After 16 years of managing with diet and exercise only I experienced BG creep as in my hba1c had gone above the 7.0 cut off. So my doctor prescribed metformin 500 mg a day. After the things I had heard about potential side effects I was somewhat wary. However, no gastric distress, nausea or bathroom trips at night. That was the good news. The bad was that BG levels continued to rise, reaching an hba1c of 9.4 at which point my doctor doubled the metformin dose. Still the same good news bad news, no negative side effects but no dent in my hba1c levels. At that point, three months ago, my doctor prescribed a second medication called Glyberide. Within two months my hba1c was down to 7.2 and random BG tests continue to fall. now averaging around 6.0. Not that I am complaining about that but I am still somewhat curious about why metformin had absolutely no effect, positive or negative, on my condition.
Glyberide is a sulfonylureas. What it is basically doing is over working your beta cells to produce more insulin. Metformin reduces the amount of sugar your liver releases when you are not eating. The problem ALL diabetics have is they are not producing enough insulin for their body’s needs. Neither address the root problem.
Dr. Ralph DeFronzo had high hopes for Metformin 30 years ago when he helped get FDA approval. The general feeling is it did not live up to the hopes. Here is what he said last July
“The most waste in type 2 diabetes is to continuously put people on metformin and sulfonylureas (glyburide, glimepiride, etc.). These drugs have no protective effect on the beta cell, and by the time you figure out what you’re doing, there are no beta cells left to save.” – Dr. Ralph DeFronzo (University of Texas Health Science Center)
One of the great minds in diabetes was Al Mann who invented such things as the CGM and insulin pump. Here is a quote from an interview Al did. He passed away several years ago.
Al said -"In early Type 2, a variety of alternative antiglycemic drugs are used today and these products are viable largely because of the deficiencies of current insulin products. But it is insulin that the body needs for glucose metabolism. Even with the limitations of current insulin products, there is increasing pressure to move patients much sooner to exogenous insulin. The alternative antiglycemic products are intended simply to supplement endogenous pancreatic insulin more effectively. Some of them are directed to increasing pancreatic output, likely contributing to early-year beta cell burnout. Other products have tested lower resistance to insulin to inhibit hepatic glucose release or to slow digestion, but all of these drugs have limited efficacy and side effects that can be significant in some patients and the long-term safety for many of them may still be in doubt. Moreover, none of these antiglycemics, I believe, does slow progression of the disease so that, after 8 to 12 years, patients using those drugs typically move on to insulins.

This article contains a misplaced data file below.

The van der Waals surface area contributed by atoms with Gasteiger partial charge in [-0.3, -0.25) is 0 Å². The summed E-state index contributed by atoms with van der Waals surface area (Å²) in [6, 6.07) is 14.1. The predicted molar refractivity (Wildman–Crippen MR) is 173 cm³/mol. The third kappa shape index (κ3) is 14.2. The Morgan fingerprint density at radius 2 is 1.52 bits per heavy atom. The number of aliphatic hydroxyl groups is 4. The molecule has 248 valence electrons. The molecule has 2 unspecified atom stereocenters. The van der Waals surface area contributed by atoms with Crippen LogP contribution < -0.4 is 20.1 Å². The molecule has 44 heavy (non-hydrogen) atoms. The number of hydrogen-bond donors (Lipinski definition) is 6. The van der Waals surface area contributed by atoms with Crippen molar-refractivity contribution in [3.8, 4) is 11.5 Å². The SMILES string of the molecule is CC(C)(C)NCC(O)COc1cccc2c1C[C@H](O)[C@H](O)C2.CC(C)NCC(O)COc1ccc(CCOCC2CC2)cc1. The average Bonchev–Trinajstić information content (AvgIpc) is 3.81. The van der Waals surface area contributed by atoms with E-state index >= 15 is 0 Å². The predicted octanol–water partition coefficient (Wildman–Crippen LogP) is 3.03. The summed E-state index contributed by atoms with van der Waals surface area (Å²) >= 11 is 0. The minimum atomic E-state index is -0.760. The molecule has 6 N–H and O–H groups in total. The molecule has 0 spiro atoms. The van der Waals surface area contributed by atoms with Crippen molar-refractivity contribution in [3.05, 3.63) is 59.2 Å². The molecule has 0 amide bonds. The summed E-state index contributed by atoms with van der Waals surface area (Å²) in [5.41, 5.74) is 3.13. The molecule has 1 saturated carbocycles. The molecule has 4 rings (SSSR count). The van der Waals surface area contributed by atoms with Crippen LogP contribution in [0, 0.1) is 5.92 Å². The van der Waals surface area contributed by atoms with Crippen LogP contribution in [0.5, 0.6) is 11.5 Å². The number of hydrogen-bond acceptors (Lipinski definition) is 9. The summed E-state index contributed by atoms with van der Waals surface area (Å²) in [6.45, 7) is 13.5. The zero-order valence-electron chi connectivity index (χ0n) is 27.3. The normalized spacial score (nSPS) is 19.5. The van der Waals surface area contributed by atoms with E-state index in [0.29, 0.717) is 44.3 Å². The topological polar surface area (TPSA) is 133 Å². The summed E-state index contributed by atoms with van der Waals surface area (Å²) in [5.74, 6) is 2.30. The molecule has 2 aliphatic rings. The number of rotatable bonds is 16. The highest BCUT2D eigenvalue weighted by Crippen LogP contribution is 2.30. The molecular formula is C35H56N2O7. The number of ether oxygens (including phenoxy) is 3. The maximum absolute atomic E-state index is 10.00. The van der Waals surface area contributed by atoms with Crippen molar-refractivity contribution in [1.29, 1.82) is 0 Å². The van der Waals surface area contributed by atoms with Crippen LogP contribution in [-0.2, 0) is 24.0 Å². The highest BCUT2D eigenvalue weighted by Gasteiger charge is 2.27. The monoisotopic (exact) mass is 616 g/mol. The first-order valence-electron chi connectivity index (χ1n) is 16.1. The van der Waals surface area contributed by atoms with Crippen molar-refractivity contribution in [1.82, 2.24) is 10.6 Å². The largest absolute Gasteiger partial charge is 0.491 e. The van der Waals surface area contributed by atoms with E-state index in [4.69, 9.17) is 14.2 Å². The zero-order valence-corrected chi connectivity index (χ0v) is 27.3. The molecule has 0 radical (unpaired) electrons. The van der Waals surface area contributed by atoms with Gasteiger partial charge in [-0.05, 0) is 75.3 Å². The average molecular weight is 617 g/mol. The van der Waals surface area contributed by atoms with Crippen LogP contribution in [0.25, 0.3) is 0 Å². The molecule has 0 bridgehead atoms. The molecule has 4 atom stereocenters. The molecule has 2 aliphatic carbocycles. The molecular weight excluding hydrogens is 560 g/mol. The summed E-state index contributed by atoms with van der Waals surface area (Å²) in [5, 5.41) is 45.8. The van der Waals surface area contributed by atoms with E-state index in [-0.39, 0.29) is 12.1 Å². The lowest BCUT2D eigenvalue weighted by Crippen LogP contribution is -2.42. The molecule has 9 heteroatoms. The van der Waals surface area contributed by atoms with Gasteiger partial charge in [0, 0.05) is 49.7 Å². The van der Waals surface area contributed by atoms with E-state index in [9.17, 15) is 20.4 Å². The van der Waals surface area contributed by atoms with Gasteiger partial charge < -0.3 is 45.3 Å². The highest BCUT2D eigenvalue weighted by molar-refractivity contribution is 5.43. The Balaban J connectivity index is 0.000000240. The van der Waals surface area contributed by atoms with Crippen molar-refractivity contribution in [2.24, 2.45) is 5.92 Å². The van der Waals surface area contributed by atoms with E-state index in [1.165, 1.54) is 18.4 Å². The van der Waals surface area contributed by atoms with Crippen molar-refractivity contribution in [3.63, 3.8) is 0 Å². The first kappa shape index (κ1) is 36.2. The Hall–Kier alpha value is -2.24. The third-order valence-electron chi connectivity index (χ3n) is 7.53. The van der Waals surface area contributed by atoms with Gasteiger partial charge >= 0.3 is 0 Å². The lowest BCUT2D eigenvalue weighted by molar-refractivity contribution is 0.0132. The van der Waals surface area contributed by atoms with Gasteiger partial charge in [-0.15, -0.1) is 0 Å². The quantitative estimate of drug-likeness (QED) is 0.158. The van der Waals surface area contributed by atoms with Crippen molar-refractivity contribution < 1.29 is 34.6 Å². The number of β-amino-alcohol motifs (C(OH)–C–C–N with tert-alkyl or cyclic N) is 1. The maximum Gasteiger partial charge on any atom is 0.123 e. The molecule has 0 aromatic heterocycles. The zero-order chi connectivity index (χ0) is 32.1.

Another issue is that many of the newer, more advanced antiglycemic agents are very expensive. If only there were a physiologic ultra-fast-acting insulin that would reduce postprandial hyperglycemia to within normal guidelines without the risk of hypoglycemia or weight gain and without the complexity of titration or the need for multiple daily measurements of glucose. Such a prandial insulin would far better deal with postprandial excursions throughout the entire spectrum of diabetes. Moreover, key opinion leaders assert that, by reducing pancreatic and hepatic stress, such an insulin would slow and perhaps even stop progression of Type 2 diabetes and prediabetes. Surely, that would seem to offer a far better solution than those alternative drugs. Moreover, a therapy that does not require the inconvenience and discomfort of multiple daily injections, would certainly be more patient-friendly."
You didn’t indicate what type of diet you’ve been on.
My doctor upped the metformin to 2000 before adding anything else. So far it is working.
It appear that you are experiencing an unfortunate fact about T2, it progresses, The fact your T2 is progressing is not an indictment of you.
You have fought hard and long with diet and exercise, you should be applauded. There is still much you can do. Even 1000 mg metformin is a small dose, it can be increased to as high as 2500 mg a day, even themn there is many more options
Whatever you must do, as far as you must progress your treatment, is not important. The important thing is to tame the monster that lurks within.
The mainstay of my diet since my diagnosis in 1998 has been the glycemic index. I eat lots of fish, no beef, some poultry and pork.